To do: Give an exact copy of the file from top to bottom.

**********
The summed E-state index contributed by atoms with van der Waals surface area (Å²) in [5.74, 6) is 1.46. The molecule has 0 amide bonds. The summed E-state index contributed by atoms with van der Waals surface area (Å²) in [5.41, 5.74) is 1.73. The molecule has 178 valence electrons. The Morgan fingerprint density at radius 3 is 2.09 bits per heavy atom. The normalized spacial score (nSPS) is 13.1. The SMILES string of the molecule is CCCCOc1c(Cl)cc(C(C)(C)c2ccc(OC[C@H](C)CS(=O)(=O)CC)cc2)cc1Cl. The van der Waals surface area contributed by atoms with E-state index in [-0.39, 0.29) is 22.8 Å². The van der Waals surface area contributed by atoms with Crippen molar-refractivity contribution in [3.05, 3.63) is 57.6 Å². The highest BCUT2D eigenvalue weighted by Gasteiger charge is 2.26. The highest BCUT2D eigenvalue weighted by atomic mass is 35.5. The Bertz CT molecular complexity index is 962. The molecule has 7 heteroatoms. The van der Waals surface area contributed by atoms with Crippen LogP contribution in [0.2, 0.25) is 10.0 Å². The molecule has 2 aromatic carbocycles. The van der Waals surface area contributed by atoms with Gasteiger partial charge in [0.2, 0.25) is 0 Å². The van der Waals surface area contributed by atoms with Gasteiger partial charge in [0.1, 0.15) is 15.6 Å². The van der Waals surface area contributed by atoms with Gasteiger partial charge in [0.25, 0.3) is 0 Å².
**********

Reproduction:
The summed E-state index contributed by atoms with van der Waals surface area (Å²) in [5.74, 6) is 1.46. The molecule has 0 amide bonds. The summed E-state index contributed by atoms with van der Waals surface area (Å²) in [5.41, 5.74) is 1.73. The molecule has 178 valence electrons. The Morgan fingerprint density at radius 3 is 2.09 bits per heavy atom. The normalized spacial score (nSPS) is 13.1. The SMILES string of the molecule is CCCCOc1c(Cl)cc(C(C)(C)c2ccc(OC[C@H](C)CS(=O)(=O)CC)cc2)cc1Cl. The van der Waals surface area contributed by atoms with E-state index in [-0.39, 0.29) is 22.8 Å². The van der Waals surface area contributed by atoms with Crippen molar-refractivity contribution in [3.05, 3.63) is 57.6 Å². The highest BCUT2D eigenvalue weighted by Gasteiger charge is 2.26. The highest BCUT2D eigenvalue weighted by atomic mass is 35.5. The Bertz CT molecular complexity index is 962. The molecule has 7 heteroatoms. The van der Waals surface area contributed by atoms with Crippen LogP contribution in [0.2, 0.25) is 10.0 Å². The molecule has 2 aromatic carbocycles. The van der Waals surface area contributed by atoms with Gasteiger partial charge in [0.2, 0.25) is 0 Å². The van der Waals surface area contributed by atoms with Gasteiger partial charge in [0.1, 0.15) is 15.6 Å². The van der Waals surface area contributed by atoms with Gasteiger partial charge in [0.25, 0.3) is 0 Å².